- March 30, 2019
- Posted by: email@example.com
- Category:BLOG, Book Reading, Book Reviews, Events, New Delhi
Contributed by: Jagpreet Bhatia, VA Capital
In the category of practical investment management books, I found it to be one of the best reference guides, especially so in the Indian context. The book is written in the original OID (Outstanding Investor Digest – the most sought after investment journal published in the USA, bringing forth in-depth conversations with the best investment managers) format, where the Portfolio Managers are cross-questioned on their investment themes and stock ideas. The book gives a 360-degree view of multiple managers, all of which are following very different strategies – to help novice learners understand that there are multiple ways of practicing the art of Value Investing. The managers talk about their broad philosophy and current themes that they are observing in recent Indian business landscape, and drill it down to how they select individual stocks, decide on entry/exit prices, and most importantly, take decisions on portfolio allocations.
The book consists of a wide variety of investors and their idiosyncratic styles. Some started with zero capital, whereas some had prior family wealth; some are very diversified, whereas some are concentrated. Similarly, some are pure Grahaminian (balance sheet numbers oriented analysis), whereas some are qualitative (understanding business as a full business acquirer would do) in their analysis. Moreover, some like to interact with management and influence management to take minority shareholders friendly actions, whereas others like to act as passive investors.
Such a variety of processes not only helps a learner to hone their own skill set, it can also help one think about how one can create a business around investment management or how one can maximize the potential of building wealth for oneself and others.
The reader will also get to notice multitudes of shades of personalities amongst these Super Investors – ranging from business-minded thinkers, to dealmakers, to aggressive takeover artists, to mathematical wizards, to networkers, to turnaround artists, to win-win solution finders, etc. A reader will notice that a wide variety of thinking tools can be built in one’s repository of available methods to perform in securities markets.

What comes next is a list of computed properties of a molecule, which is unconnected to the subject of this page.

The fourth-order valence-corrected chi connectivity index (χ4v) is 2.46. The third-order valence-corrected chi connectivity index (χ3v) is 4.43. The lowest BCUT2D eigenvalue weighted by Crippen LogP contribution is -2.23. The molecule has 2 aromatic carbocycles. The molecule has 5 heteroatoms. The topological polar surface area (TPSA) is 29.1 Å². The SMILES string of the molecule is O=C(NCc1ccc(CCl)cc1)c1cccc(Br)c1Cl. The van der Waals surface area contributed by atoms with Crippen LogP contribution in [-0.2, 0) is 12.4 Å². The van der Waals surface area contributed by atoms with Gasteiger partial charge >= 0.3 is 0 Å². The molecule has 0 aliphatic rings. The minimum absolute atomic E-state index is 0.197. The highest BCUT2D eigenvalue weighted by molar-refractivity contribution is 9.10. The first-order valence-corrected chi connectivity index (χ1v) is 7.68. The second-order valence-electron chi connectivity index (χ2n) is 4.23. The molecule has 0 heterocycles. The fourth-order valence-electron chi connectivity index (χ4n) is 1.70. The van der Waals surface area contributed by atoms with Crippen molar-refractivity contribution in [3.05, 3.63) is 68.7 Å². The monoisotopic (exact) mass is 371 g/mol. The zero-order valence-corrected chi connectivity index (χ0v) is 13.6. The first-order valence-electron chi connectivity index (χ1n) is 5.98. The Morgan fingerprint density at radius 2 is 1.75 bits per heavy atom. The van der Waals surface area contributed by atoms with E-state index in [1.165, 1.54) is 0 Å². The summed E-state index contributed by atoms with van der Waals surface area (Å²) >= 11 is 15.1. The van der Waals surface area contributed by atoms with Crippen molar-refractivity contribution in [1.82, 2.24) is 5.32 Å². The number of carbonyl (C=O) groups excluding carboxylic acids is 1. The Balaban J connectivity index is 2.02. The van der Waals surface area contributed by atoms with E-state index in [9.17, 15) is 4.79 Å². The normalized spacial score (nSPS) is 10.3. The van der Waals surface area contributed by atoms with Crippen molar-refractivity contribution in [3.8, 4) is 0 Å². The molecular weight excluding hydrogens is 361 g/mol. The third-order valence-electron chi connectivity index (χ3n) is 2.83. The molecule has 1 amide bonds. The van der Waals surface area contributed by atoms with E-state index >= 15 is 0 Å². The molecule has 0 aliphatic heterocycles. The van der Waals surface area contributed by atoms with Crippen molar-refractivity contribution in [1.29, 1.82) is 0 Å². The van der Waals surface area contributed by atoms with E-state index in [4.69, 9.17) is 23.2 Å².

These super investors were also very open to discuss their own emotional states of mind during difficult periods in the markets. Some explained how difficult it is to sell during uptimes, as it appears foolish to the novices and retail investors – how immense mental fortitude is needed to stand by the decisions of sale, apparently appearing stupid during the upswings. Equally important is the stamina to hold on to a business during free falls and decisions to hold over, over decades. They discuss the art of balancing emotions between activity and patience. How managers, working with public capital, have to develop a strong skin, and stand by the emotional storms and client’s heat during the falling prices. One can vicariously understand the pains born by the Super Investors during the bear markets. As a know-nothing novice investor, one can observe by getting into the shoes of these investors and empathize with them on the brutality of the markets and its effects on their personal life.
These super investors had also been very generous and open to sharing their mistakes made over the last few decades. Mistakes like wrong thinking on themes, wrong promoter selection, too much activity, not allocating adequate amounts of capital to single bets, poor allocations, giving too much weight to market noise, etc are visible in interactions with these managers.
Such investor’s background also highlights that continuous learning is more important than expensive conventional schooling! Few managers are completely self-taught in concepts like a business, accounting, entrepreneurship, social networking, etc. They show that to survive in the markets, curiosity, questioning pre-formed existing beliefs and self-education are some of the most important skills. It gives lots of confidence to autodidactic self-learners.
The authors have done good work of giving financial data and charts wherever a security is discussed by these investors. It provides a more in-depth understanding of the thinking process of investors. The accompanying charts show the art of buying process, averaging up process, averaging down process, lengths of holding periods. Moreover, it also explains how decisions were made during stock drawdowns (fall in stock prices from the tops) and finally the selling process or taper downs (sell downs made over a long period of time).
Such a hidden wealth of knowledge regarding investment thinking wouldn’t have been accessible to the learners, in such an engaging bare-all conversational format, without the efforts and patience of the authors. The authors fruit of work – finding these hidden investors, reaching out to them, persistently following to engage them, traveling all over the country to reach them – is finally shaped into a very interesting and thrilling book. To any learner, this acts as a go-to the Bible on India’s finest investment minds.
Overall, looking at these investors journey over last three decades, it gives us immense confidence, that with time, patience, curiosity and continuous learning, building massive wealth is not out of reach for an inquisitive learner.
Readers can order the book online at – www.altaisadvisors.com/masterclass/book. It is available in hardcover only – no kindle edition.